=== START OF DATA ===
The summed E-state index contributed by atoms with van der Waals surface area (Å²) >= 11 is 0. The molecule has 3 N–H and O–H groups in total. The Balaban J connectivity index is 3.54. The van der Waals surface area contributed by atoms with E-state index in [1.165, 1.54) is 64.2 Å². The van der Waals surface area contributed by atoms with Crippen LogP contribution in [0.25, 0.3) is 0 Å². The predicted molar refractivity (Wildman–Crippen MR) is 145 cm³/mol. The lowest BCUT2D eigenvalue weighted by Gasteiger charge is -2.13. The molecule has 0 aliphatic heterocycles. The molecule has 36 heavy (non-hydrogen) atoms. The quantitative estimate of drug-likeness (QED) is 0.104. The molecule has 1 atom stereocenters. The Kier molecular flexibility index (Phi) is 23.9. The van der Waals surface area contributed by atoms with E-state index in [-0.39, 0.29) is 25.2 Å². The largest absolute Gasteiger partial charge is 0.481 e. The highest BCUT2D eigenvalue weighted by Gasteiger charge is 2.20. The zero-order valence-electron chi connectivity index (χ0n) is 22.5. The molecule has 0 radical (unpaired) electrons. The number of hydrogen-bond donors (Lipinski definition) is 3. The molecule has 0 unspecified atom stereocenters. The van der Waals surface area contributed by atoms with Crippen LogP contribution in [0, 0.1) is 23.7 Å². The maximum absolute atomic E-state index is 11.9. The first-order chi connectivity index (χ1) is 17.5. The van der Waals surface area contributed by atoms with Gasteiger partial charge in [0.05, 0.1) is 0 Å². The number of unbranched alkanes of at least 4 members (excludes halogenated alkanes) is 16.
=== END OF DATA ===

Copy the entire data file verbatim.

The summed E-state index contributed by atoms with van der Waals surface area (Å²) >= 11 is 0. The molecule has 3 N–H and O–H groups in total. The Balaban J connectivity index is 3.54. The van der Waals surface area contributed by atoms with E-state index in [1.165, 1.54) is 64.2 Å². The van der Waals surface area contributed by atoms with Crippen LogP contribution in [0.25, 0.3) is 0 Å². The predicted molar refractivity (Wildman–Crippen MR) is 145 cm³/mol. The lowest BCUT2D eigenvalue weighted by Gasteiger charge is -2.13. The molecule has 0 aliphatic heterocycles. The molecule has 36 heavy (non-hydrogen) atoms. The quantitative estimate of drug-likeness (QED) is 0.104. The molecule has 1 atom stereocenters. The Kier molecular flexibility index (Phi) is 23.9. The van der Waals surface area contributed by atoms with E-state index in [-0.39, 0.29) is 25.2 Å². The largest absolute Gasteiger partial charge is 0.481 e. The highest BCUT2D eigenvalue weighted by Gasteiger charge is 2.20. The zero-order valence-electron chi connectivity index (χ0n) is 22.5. The molecule has 0 radical (unpaired) electrons. The number of hydrogen-bond donors (Lipinski definition) is 3. The molecule has 0 unspecified atom stereocenters. The van der Waals surface area contributed by atoms with Crippen LogP contribution in [0, 0.1) is 23.7 Å². The maximum absolute atomic E-state index is 11.9. The first-order chi connectivity index (χ1) is 17.5. The van der Waals surface area contributed by atoms with Gasteiger partial charge in [0.05, 0.1) is 0 Å². The number of unbranched alkanes of at least 4 members (excludes halogenated alkanes) is 16.